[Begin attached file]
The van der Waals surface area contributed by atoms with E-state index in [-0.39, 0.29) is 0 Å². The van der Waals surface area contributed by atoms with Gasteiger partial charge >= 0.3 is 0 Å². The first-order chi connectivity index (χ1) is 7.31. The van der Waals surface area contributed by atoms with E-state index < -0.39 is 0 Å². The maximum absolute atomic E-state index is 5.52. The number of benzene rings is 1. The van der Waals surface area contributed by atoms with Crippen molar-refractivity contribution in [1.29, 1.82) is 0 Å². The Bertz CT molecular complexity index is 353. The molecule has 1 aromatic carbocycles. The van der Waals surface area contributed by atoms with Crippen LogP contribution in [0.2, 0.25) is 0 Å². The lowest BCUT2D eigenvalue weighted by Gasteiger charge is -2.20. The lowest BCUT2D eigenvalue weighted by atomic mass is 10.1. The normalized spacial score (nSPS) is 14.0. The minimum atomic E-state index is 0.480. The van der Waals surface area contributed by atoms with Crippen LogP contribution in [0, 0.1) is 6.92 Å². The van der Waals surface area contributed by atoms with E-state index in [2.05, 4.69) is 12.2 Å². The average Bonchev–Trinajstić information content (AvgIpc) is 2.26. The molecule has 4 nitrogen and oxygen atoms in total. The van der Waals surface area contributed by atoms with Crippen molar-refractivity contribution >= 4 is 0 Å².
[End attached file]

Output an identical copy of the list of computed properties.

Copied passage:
The van der Waals surface area contributed by atoms with E-state index in [-0.39, 0.29) is 0 Å². The van der Waals surface area contributed by atoms with Gasteiger partial charge >= 0.3 is 0 Å². The first-order chi connectivity index (χ1) is 7.31. The van der Waals surface area contributed by atoms with E-state index < -0.39 is 0 Å². The maximum absolute atomic E-state index is 5.52. The number of benzene rings is 1. The van der Waals surface area contributed by atoms with Crippen molar-refractivity contribution in [1.29, 1.82) is 0 Å². The Bertz CT molecular complexity index is 353. The molecule has 1 aromatic carbocycles. The van der Waals surface area contributed by atoms with Crippen LogP contribution in [0.2, 0.25) is 0 Å². The lowest BCUT2D eigenvalue weighted by Gasteiger charge is -2.20. The lowest BCUT2D eigenvalue weighted by atomic mass is 10.1. The normalized spacial score (nSPS) is 14.0. The minimum atomic E-state index is 0.480. The van der Waals surface area contributed by atoms with Crippen LogP contribution in [0, 0.1) is 6.92 Å². The van der Waals surface area contributed by atoms with E-state index in [2.05, 4.69) is 12.2 Å². The average Bonchev–Trinajstić information content (AvgIpc) is 2.26. The molecule has 4 nitrogen and oxygen atoms in total. The van der Waals surface area contributed by atoms with Crippen molar-refractivity contribution >= 4 is 0 Å².